With summer moving towards fall, and the greatest and creepiest holiday of the year now less than two months away, I thought I’d take a break from flogging the careers of bastards, and move onto another subject near and dear to my heart: Songs that unintentionally give one the creeps.

I’m sure if you’re like me, you have at least one childhood memory of sitting in a dark room listening to the radio. Suddenly, a song comes on that’s so weird, so dark, so strange, that you rush to turn the lights on and the radio off at the same time, for fear of losing your mind — or to ward off the beasts of hell that surely lurk within the song.

Of course, the song in question might be something by Gordon Lightfoot — but dammit, back then it was freakin’ scary, so lay off, man!

Anyway, these next few weeks, leading up to Halloween, I’m going to be giving you some of the most unintentionally creepy compositions that have burned themselves into my brain. I’d love you to use the comments sections to tell me about some of your own that you think I should cover.

So, let’s start things off with a bang — or a crash, if you’re talking about this group’s most popular song. The Shangri-Las might pack the most per-capita creepiness into their career than any other pop group (or at least girl group). Riding the early-’60s wave of both girl groups and teenager tragedy songs, the Shangri-Las’ first hit, “Remember (Walking in the Sand)”, provided a template for the rest of their career, using all the elements that would make them memorable: spoken lyrics, sound effects, and melodrama so rich it bordered on camp. These were mixed together with echo-drenched vocals that varied between emotive belts one second and almost zombie-like monotones the next, and all of it was produced via a dime-store recreation of Phil Spector’s Wall of Sound courtesy of Brill Building oddball George “Shadow” Morton (so nicknamed because he had the habit of often disappearing for days without telling anyone where he was going).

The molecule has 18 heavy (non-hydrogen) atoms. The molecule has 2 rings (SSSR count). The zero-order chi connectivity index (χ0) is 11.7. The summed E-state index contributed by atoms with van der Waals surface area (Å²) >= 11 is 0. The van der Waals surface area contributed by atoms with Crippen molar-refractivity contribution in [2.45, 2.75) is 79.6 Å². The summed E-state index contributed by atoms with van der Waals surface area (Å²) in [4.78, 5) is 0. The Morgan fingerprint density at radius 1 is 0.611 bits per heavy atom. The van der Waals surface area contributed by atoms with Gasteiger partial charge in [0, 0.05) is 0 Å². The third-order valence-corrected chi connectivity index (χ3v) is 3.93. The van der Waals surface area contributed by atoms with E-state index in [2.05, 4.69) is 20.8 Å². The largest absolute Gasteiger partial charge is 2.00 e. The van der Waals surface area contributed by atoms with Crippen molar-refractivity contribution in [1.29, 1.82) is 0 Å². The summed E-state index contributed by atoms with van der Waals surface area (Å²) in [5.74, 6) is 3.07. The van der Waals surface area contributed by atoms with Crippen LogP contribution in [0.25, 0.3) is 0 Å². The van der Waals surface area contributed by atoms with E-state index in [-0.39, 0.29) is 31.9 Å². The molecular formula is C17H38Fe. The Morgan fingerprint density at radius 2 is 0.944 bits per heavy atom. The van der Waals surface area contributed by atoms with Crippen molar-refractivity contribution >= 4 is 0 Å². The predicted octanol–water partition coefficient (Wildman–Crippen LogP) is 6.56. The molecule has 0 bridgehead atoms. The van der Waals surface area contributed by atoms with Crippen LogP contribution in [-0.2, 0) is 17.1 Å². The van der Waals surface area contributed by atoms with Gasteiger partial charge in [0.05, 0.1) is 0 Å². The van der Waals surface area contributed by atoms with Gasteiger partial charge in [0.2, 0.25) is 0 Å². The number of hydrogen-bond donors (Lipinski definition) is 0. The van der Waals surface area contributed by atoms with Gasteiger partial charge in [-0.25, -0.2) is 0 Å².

The group’s biggest hit, “Leader of the Pack,” upped the ante on the teen tragedy, and has become perhaps the most renowned archetype (along with Jan & Dean’s “Dead Man’s Curve”) of the “death disc.” Again, the sound effects are intercut with the tune; motorcycle revs, screeching tires and breaking glass push the song from melancholy pop to bombastic, frightening soap tragedy in a split second. In fact, the king of pop bombast, Jim Steinman, said that “Leader of the Pack” was a direct influence on Bat Out of Hell.

The song of theirs that really did it for me, though — the creepiest of the creepiest — was their final A-side for their original label Red Bird Records, 1966’s “Past Present and Future.” Based almost entirely on the main theme to Beethoven’s “Moonlight Sonata,” the song starts out with a solo piano line. Then, the background singers almost whisper “Past,” and lead singer Mary Weiss starts reciting the lyrics. That’s right: reciting. Nothing in this song is actually going to be sung. And what she’s saying is…well, it’s creepy. She’s talking about a prior relationship, and something happened. Something bad. But she’s not saying what it is. And it’s not just what Mary’s saying, but how she’s saying it — she knows she’s got a secret, and the only power she’s got left in her life is to keep it from you. To keep you guessing — on edge. She’s saying it right to you. You’re asking her out; and she replies:

Go out with you? Why not
Do I like to dance? Of Course,
Take a walk along the beach tonight? I’d love to,
But don’t try to touch me, don’t try to touch me
‘Cause that will never happen again….

What? What the hell is going on here? But you’re not going to find out, because then the strings sweep you up and away from this, and take you to…”The Future”:

The future, Tomorrow? well tomorrow’s a long way off
Maybe someday I’ll have somebody’s hand
But at the moment it doesn’t look good
At the moment it will never happen again…..

And then she slowly repeats a version of the final line, and the strings hit a last, trembling, vibrato, and then a shock goes up my spine and I feel there’s a ghost in room with me or something. God damn! I still have trouble listening to this song. I don’t think it’s intentionally meant to be creepy. Weepy, yes, but not creepy. And yet, to me, this is in the pantheon of spooky pop songs.

About the Author

Matthew Bolin

Matthew Bolin discovered popular music could be a good thing at age 13. During a field trip to a local college library, he found Rolling Stone's "100 Best Albums, 1967-1987" issue, and a great and glorious world opened up. In the years since, Rolling Stone has shrunk, but Matthew has moved up in the world, and will eventually claim his title as "America's Librarian" sometime in the next decade.

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